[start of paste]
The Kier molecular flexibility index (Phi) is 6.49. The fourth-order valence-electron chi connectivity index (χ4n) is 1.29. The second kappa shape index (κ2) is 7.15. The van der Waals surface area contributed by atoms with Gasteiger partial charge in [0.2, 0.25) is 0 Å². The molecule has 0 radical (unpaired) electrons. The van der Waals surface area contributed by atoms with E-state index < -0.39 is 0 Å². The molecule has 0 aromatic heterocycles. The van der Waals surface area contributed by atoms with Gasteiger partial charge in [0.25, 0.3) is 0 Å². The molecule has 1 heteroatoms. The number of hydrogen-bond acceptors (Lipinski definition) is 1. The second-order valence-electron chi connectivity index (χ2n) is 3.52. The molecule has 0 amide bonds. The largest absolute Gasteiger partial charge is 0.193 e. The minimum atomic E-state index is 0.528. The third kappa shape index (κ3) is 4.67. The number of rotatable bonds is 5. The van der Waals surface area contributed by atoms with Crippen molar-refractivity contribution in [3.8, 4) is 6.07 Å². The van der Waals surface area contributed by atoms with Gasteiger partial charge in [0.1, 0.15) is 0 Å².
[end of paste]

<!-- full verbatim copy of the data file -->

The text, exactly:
The Kier molecular flexibility index (Phi) is 6.49. The fourth-order valence-electron chi connectivity index (χ4n) is 1.29. The second kappa shape index (κ2) is 7.15. The van der Waals surface area contributed by atoms with Gasteiger partial charge in [0.2, 0.25) is 0 Å². The molecule has 0 radical (unpaired) electrons. The van der Waals surface area contributed by atoms with E-state index < -0.39 is 0 Å². The molecule has 0 aromatic heterocycles. The van der Waals surface area contributed by atoms with Gasteiger partial charge in [0.25, 0.3) is 0 Å². The molecule has 1 heteroatoms. The number of hydrogen-bond acceptors (Lipinski definition) is 1. The second-order valence-electron chi connectivity index (χ2n) is 3.52. The molecule has 0 amide bonds. The largest absolute Gasteiger partial charge is 0.193 e. The minimum atomic E-state index is 0.528. The third kappa shape index (κ3) is 4.67. The number of rotatable bonds is 5. The van der Waals surface area contributed by atoms with Crippen molar-refractivity contribution in [3.8, 4) is 6.07 Å². The van der Waals surface area contributed by atoms with Gasteiger partial charge in [0.1, 0.15) is 0 Å².